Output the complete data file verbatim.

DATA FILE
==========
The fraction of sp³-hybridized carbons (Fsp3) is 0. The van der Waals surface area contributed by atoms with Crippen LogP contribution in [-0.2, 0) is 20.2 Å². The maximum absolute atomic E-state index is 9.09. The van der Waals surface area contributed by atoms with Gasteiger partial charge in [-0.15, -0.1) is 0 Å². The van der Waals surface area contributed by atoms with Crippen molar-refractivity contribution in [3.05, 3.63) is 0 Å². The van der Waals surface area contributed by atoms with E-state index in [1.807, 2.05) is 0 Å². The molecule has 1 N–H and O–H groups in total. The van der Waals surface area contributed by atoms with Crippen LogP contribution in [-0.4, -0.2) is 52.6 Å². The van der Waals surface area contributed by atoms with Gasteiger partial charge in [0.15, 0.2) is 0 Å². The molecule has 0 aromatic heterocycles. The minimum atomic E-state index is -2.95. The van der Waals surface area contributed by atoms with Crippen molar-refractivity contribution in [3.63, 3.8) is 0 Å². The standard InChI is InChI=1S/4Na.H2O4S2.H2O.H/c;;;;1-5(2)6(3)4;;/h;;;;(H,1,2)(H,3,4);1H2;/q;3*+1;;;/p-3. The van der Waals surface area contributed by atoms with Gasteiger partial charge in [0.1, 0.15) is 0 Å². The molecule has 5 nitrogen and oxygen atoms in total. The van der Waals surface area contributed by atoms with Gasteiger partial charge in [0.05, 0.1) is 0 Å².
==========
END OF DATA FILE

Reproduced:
The fraction of sp³-hybridized carbons (Fsp3) is 0. The van der Waals surface area contributed by atoms with Crippen LogP contribution in [-0.2, 0) is 20.2 Å². The maximum absolute atomic E-state index is 9.09. The van der Waals surface area contributed by atoms with Gasteiger partial charge in [-0.15, -0.1) is 0 Å². The van der Waals surface area contributed by atoms with Crippen molar-refractivity contribution in [3.05, 3.63) is 0 Å². The van der Waals surface area contributed by atoms with E-state index in [1.807, 2.05) is 0 Å². The molecule has 1 N–H and O–H groups in total. The van der Waals surface area contributed by atoms with Crippen LogP contribution in [-0.4, -0.2) is 52.6 Å². The van der Waals surface area contributed by atoms with Gasteiger partial charge in [0.15, 0.2) is 0 Å². The molecule has 0 aromatic heterocycles. The minimum atomic E-state index is -2.95. The van der Waals surface area contributed by atoms with Crippen molar-refractivity contribution in [3.63, 3.8) is 0 Å². The standard InChI is InChI=1S/4Na.H2O4S2.H2O.H/c;;;;1-5(2)6(3)4;;/h;;;;(H,1,2)(H,3,4);1H2;/q;3*+1;;;/p-3. The van der Waals surface area contributed by atoms with Gasteiger partial charge in [0.1, 0.15) is 0 Å². The molecule has 5 nitrogen and oxygen atoms in total. The van der Waals surface area contributed by atoms with Gasteiger partial charge in [0.05, 0.1) is 0 Å².